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Salesforce.com Application Sharing Model

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by December 28, 2012 SALESFORCE, Salesforce.com

Salesforce.com Application Sharing Model

All users and application level security is defined and maintained by the organization administrator, and not by salesforce.com. The organization administrator is appointed by your organization.

Sharing Model Elements:

Profiles

Roles

Hierarchy

Record Types

Page Layouts

Field Level security

An organization’s sharing model sets the default access that users have to each others data. There four sharing models:

Private:

Only the record owner, and users above that role in the hierarchy, can view, edit, and report on those records. For example, if Tom is the owner of an account, and he is assigned to the role of Western Sales, reporting to Carol (who is in the role of VP of Western Region Sales), then Carol can also view, edit, and report on Tom’s accounts.

Public Read Only:

All users can view and report on records but not edit them. Only the owner, and users above that role in the hierarchy, can edit those records.

For example, Sara is the owner of ABC Corp. Sara is also in the role Western Sales, reporting to Carol, who is in the role of VP of Western Region Sales. Sara and Carol have full read/write access to ABC Corp. Tom (another Western Sales Rep) can also view and report on ABC Corp, but cannot edit it.

Public Read/Write:

All users can view, edit, and report on all records. For example, if Tom is the owner of Trident Inc., all other users can view, edit, and report on the Trident account. However, only Tom can alter the sharing settings or delete the Trident account.

Public Read/Write/Transfer:

All users can view, edit, transfer, and report on all records. Only available for cases or leads. For example, if Alice is the owner of ACME case number 100, all other users can view, edit, transfer ownership, and report on that case. But only Alice can delete or change the sharing on case 100.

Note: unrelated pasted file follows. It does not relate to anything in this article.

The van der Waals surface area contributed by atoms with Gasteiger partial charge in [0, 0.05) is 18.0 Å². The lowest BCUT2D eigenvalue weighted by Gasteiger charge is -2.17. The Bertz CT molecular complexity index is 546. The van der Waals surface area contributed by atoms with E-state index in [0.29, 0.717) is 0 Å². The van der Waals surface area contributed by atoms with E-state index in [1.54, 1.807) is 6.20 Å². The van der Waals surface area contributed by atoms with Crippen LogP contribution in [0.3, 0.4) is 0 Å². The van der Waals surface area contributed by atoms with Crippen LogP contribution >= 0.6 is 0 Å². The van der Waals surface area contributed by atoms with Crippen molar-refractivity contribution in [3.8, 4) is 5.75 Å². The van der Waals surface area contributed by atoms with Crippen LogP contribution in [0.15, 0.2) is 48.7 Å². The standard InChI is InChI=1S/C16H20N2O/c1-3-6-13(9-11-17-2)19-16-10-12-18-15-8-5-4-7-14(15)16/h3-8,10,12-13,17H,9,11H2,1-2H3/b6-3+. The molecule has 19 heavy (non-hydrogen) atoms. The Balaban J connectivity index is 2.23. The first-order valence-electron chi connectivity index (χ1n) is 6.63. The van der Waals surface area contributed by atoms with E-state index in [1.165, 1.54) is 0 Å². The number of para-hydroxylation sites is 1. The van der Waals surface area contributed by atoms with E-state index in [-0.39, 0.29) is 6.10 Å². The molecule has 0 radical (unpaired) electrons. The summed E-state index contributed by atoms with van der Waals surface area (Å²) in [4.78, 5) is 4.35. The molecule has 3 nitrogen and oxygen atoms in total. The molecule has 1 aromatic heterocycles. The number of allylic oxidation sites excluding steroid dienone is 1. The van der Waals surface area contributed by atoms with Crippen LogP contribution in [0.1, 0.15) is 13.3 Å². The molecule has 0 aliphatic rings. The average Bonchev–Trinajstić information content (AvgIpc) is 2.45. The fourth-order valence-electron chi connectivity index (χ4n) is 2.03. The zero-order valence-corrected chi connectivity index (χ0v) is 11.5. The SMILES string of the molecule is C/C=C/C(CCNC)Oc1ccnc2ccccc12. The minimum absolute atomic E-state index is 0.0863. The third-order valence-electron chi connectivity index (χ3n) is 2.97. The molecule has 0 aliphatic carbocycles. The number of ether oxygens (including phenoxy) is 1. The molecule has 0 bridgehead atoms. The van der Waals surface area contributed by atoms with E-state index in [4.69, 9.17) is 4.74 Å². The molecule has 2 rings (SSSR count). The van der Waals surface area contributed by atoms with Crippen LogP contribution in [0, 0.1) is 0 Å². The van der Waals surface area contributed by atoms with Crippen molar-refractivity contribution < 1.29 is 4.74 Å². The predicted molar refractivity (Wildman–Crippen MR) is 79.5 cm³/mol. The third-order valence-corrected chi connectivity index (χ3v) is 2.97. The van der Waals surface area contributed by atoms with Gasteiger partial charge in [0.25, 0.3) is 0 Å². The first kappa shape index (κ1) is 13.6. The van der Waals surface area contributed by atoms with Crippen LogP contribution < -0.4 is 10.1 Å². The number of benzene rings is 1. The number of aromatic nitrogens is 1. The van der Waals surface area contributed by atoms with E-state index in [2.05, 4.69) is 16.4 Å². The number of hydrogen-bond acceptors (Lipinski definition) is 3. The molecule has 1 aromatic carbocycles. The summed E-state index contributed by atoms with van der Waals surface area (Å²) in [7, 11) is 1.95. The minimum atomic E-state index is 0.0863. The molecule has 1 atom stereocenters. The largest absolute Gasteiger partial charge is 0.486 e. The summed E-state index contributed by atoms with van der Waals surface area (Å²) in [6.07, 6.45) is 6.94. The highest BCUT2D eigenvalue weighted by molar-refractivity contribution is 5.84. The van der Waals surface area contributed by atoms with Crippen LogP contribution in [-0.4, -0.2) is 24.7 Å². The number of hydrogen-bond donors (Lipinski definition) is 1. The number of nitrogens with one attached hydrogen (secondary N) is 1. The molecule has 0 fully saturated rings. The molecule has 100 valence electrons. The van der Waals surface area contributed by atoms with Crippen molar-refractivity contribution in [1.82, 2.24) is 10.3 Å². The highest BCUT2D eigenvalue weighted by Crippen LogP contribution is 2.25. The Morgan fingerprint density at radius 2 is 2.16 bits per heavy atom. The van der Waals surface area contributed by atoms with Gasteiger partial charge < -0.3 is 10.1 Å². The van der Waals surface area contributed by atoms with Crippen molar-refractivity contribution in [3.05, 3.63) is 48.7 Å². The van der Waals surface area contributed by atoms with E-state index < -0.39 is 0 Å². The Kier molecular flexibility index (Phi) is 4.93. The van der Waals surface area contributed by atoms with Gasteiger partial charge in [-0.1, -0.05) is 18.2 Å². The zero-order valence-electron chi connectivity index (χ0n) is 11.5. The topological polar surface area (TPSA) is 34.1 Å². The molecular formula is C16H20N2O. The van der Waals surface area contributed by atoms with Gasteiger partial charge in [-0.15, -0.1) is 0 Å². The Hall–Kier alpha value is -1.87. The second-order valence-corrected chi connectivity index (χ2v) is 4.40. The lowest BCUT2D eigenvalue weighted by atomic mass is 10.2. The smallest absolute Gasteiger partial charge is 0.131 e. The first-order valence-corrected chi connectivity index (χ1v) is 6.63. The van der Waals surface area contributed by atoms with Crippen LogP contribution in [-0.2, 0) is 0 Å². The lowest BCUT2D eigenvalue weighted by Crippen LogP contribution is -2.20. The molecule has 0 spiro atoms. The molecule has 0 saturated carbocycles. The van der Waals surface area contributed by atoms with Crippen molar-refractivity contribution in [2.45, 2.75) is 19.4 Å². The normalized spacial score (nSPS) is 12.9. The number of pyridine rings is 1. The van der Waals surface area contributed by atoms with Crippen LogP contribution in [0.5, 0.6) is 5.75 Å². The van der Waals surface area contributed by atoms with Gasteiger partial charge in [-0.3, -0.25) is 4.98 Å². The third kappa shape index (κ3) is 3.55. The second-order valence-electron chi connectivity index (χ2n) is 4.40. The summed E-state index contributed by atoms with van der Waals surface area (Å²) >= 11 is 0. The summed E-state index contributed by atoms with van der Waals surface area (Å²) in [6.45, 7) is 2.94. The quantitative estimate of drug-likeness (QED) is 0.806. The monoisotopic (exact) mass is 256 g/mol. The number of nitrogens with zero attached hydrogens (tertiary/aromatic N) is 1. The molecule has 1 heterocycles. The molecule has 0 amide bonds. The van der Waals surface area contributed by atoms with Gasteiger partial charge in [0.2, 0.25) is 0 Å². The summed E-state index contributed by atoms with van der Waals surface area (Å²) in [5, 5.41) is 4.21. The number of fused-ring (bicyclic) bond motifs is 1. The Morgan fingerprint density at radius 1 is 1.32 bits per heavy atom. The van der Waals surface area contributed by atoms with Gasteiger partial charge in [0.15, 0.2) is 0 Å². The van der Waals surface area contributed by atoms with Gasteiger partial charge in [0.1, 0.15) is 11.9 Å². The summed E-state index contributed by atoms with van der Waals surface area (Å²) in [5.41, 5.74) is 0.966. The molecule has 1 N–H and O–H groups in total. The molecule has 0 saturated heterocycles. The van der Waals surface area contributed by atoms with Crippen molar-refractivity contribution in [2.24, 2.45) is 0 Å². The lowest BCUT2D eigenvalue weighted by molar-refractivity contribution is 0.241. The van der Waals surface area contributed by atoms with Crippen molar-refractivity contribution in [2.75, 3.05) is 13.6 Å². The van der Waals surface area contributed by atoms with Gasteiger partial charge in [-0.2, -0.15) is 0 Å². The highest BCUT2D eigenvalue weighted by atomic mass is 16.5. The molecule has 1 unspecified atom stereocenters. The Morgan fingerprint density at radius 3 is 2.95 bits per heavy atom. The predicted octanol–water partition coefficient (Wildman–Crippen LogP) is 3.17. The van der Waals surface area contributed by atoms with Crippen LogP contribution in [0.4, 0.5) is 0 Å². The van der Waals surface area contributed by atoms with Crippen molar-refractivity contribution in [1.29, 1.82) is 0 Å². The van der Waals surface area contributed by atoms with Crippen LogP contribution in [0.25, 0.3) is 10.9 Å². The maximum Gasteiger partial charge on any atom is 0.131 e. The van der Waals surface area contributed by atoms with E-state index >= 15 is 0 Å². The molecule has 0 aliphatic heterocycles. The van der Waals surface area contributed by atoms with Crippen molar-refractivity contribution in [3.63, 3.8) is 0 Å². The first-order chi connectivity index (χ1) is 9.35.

Profiles:

A profile defines a users permission to perform different functions within salesforce.com. Profiles also control the following:

– Which page layouts the user sees

– The field-level security access that the user has to view and edit specific fields

– Which tabs the user can view

– Which record types are available to the user

– The hours and IP addresses from which the user can log in

– Administrators, and users with the “Manage Users” permission, can create, edit, and delete profiles

Notes on User Roles:

Every user must be assigned to a role, or their data will not display in opportunity reports, forecast rollups, and other displays based on roles.

– All users that require visibility to the entire organization should be assigned the highest level in the hierarchy.

– It is not necessary to create individual roles for each title at your company, rather you want to define a hierarchy of roles to control access of information entered by users in lower level roles.

– When you change a user’s role, any relevant sharing rules are reevaluated to add or remove access as necessary.

Record Types:

– If your organization uses record types, edit the record type to modify which pick list values are visible for the record type. You can set default pick list values based upon the record type for various divisions.

Field Level Security:

Field-level security settings let administrators restrict users. access to view and edit specific fields on detail and edit pages and in related lists, list views, reports, Offline Edition, search results, email and mail merge templates, Custom Links, and when synchronizing data.

The fields that users see on detail and edit pages are a combination of page layouts and field-level security settings. The most restrictive field access settings of the two always apply. For example, if a field is required in the page layout and read-only in the field-level security settings, the field-level security overrides the page layout and the field will be read-only for the user.

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